Immune Response Corp. and its partner, Rhone-Poulenc Rorer,presented long-awaited data from the Phase II/III clinical trialon their HIV-1 immunotherapeutic vaccine Wednesday at theNinth International AIDS Conference in Berlin.
The bottom line: The data on the putative vaccine's ability toinfluence the viral burden in HIV-infected patients arestatistically significant, but not overwhelmingly so. They're notconclusive, either, and point the way to the need for moreclinical trials of the vaccine over longer time periods todetermine whether it has a clinical effect on diseaseprogression.
"We are seeing trends which are in a direction that isworthwhile pursuing," commented Jonas Salk, who proposedthe strategy of preventing or slowing the progression of HIVinfection by stimulating the immune system to attack the virusearly after infection.
Given the anticipation surrounding Wednesday's "event" inBerlin (which included an international teleconference),anything less than spectacular would have proved adisappointment to many -- and it did.
The stock (NASDAQ:IMNR), which had stopped trading brieflyon Wednesday pending the news, dropped $5.63 for the day asclose to 5 million shares traded hands. It closed at $16 a share.The shares were also down $3 on Tuesday.
"Scientifically, the data are encouraging, the effect of thevaccine on viral load is very compelling," analyst EdmundDebler of Mehta & Isaly told BioWorld. "But if you include allthe hype, the promises and the near-term needs, it'sdisappointing.
"Overall, it looks like this will not be enough for FDA approval,"he said. Debler said that his firm has not changed its "neutral"rating on Immune Response.
The HIV immunotherapeutic vaccine, which is being developedby Immunization Products Ltd. (IPL), a joint venture betweenImmune Response of San Diego and Rhone-Poulenc Rorer ofPennsylvania, is an envelope-depleted, chemically inactivatedand irradiated preparation of the virus.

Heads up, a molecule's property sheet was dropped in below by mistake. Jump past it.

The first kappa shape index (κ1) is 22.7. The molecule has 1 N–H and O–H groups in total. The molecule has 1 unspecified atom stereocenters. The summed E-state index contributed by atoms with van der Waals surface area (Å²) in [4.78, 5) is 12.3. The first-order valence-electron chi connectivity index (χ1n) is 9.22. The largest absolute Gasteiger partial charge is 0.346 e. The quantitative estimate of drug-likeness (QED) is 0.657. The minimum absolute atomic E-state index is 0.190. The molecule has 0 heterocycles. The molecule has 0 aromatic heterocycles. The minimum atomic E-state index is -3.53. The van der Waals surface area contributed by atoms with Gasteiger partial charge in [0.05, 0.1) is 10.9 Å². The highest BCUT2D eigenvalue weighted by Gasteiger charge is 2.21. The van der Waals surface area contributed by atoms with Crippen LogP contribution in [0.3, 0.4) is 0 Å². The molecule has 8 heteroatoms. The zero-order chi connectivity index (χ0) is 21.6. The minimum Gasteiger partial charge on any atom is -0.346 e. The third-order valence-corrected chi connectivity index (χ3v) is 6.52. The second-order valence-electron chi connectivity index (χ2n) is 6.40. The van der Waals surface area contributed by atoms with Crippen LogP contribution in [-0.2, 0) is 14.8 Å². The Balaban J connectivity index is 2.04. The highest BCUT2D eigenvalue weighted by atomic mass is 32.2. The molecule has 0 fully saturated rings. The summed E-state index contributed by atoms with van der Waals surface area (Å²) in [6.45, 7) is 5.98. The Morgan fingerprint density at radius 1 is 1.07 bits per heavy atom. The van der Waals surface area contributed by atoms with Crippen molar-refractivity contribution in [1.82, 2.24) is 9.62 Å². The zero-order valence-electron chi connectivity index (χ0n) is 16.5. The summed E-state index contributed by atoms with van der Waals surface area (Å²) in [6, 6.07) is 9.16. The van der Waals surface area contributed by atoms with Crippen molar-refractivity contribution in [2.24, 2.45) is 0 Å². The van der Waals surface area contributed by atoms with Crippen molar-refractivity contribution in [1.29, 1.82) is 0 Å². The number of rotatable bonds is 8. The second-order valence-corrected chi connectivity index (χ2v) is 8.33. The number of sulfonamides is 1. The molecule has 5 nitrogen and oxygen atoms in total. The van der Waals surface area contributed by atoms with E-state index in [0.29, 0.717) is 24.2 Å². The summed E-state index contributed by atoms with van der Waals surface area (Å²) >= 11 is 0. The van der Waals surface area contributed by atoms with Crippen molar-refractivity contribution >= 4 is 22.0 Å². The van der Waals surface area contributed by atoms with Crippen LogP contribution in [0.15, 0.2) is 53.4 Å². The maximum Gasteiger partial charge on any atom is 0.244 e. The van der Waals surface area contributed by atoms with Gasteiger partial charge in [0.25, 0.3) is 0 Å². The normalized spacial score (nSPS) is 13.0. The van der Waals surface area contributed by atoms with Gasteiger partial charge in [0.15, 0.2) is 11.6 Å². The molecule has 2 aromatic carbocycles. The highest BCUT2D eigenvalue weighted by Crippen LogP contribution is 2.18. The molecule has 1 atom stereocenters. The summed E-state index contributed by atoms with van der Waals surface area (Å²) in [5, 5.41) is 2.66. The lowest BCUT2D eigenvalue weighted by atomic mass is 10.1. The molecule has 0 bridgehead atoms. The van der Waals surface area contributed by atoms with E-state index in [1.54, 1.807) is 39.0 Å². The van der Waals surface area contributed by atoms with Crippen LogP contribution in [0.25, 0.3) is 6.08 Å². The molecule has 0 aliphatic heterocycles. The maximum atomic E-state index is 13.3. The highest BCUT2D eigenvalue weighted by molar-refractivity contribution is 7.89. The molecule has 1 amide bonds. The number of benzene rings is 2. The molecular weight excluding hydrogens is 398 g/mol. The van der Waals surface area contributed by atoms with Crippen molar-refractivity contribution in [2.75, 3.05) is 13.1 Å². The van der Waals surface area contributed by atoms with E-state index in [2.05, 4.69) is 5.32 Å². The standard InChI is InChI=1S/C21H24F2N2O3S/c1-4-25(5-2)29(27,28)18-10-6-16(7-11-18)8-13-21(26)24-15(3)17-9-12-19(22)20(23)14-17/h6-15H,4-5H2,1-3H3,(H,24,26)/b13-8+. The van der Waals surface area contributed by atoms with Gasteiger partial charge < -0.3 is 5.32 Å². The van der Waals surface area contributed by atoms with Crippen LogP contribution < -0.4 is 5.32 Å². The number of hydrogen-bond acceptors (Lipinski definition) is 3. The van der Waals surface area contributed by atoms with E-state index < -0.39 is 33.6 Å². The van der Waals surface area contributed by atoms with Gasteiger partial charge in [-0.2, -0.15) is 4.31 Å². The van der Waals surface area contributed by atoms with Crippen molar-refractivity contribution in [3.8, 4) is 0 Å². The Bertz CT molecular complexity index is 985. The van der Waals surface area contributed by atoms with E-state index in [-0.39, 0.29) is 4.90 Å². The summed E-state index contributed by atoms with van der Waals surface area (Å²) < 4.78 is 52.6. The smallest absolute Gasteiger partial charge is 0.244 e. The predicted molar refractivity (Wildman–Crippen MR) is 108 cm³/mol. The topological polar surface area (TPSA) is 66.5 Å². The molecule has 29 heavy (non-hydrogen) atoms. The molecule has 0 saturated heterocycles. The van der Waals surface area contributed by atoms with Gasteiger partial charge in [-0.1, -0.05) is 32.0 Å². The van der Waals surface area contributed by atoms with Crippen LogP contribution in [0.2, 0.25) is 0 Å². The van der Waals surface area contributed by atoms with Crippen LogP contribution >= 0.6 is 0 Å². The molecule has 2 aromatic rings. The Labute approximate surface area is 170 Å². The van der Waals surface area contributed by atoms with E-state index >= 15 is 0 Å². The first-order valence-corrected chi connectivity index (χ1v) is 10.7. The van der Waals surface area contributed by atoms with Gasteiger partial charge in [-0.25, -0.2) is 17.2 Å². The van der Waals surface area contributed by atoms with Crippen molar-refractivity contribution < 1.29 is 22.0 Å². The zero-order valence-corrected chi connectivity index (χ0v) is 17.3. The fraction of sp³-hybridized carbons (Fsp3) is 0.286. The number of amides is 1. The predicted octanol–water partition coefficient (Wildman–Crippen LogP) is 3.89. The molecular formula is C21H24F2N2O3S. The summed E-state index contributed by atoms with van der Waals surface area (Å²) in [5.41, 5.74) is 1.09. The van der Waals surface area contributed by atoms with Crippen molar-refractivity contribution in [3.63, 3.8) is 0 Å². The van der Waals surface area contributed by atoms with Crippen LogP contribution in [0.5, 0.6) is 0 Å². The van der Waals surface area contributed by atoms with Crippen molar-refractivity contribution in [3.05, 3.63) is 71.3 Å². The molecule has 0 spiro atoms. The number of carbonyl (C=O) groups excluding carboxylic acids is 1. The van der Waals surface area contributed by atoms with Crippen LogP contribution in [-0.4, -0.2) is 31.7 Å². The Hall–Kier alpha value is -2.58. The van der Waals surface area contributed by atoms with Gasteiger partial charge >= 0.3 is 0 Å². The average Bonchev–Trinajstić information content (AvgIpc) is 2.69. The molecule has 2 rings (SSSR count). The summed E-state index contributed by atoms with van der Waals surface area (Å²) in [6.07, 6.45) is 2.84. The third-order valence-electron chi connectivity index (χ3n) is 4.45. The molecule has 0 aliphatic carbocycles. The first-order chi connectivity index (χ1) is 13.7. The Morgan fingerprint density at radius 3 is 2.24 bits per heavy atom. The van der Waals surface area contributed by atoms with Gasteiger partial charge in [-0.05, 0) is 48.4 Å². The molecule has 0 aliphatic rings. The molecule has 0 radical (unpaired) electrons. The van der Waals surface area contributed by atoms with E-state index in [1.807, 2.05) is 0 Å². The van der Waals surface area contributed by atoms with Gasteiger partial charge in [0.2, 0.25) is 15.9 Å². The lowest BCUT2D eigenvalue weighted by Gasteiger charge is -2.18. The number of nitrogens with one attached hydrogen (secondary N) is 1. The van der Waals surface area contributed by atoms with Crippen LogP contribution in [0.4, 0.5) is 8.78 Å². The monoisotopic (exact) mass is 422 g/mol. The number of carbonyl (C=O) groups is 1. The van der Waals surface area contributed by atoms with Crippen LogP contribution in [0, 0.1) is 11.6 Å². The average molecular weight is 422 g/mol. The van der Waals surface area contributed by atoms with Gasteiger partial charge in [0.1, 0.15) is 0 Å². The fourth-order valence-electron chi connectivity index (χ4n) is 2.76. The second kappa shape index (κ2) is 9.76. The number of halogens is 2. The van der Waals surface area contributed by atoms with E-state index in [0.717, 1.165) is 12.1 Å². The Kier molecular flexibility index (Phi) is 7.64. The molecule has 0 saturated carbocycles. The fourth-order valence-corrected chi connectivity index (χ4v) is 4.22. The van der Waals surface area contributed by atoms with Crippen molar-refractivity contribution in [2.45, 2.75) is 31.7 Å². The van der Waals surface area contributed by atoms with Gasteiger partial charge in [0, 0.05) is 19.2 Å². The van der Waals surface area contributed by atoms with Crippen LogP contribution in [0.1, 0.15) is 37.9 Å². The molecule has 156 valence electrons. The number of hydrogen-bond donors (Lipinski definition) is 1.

It's been in human clinical trials since 1987, during which timethe vaccine has proven safe. "It's not associated with theincreased progression of HIV disease by any means," saidAlexandra Levine, chief of hematology at the University ofSouthern California School of Medicine and a principalinvestigator on the clinical trials. And it was also able to elicitan enhanced immune response. "Enhanced production ofantibodies against HIV in treated patients is statisticallygreater than in placebo controls," said Levine.
In addition, the data presented in Berlin showed that thevaccine stabilizes the viral burden (the rate of increase of HIVin peripheral blood lymphocytes) over time. "There's a trendtoward stability that is statistically significant," Levine said.
Those data were from a one-year surrogate-marker study on103 asymptomatic HIV-infected individuals. A statisticallysignificant difference was observed in the rate of increase ofHIV in the peripheral blood -- as proviral sequences integratedinto lymphocytic DNA -- in treated as compared to placebocontrols when measured by an assay employing polymerasechain reaction (PCR) technology.
The findings didn't stand up to an assay less sensitive than PCR,however. When the scientists used a qualitative co-cultivationmethod to measure viral burden, they found no significantdifferences between the treated and control groups.
The PCR data demonstrated that the placebo group had a viralburden that increased 48 percent over baseline over time,while the treated group's viral burden, overall, increased about10 percent over baseline for the same time period, according toLevine.
Levine explained that this group actually consisted of threepopulations; one showed a decrease in viral burden, one wasstable, and the third had an increased burden. "Fewer treatedindividuals showed an increase, and a greater number showeda decrease," added Salk.
Moreover, the difference in the viral burden between treatedand control groups was greater during the second six months ofthe study than the first six months, the companies said.
The patients were given three doses of vaccine, 100micrograms per dose, at zero, three and six months. Overall, theresearchers analyzed samples from 12 different time pointsover the course of the study, with 50 patients in each timepoint, said Dennis Carlo, Immune Response's executive vicepresident and chief scientific officer.
"These surrogate marker studies are consistent with thepossibility that treated individuals can be disease free for alonger time," Levine said.
The companies also said they found a statistically significantincrease or stabilization in the body's cell-mediated immuneresponses to HIV proteins in the vaccine-treated group ascompared to control groups.
"The next clinical study will be designed to look at clinical endpoints," Levine said. "A follow-up period of one year is tooshort to see the clinical consequences of the immunologicalresponses we've observed."
-- Jennifer Van Brunt Senior Editor
(c) 1997 American Health Consultants. All rights reserved.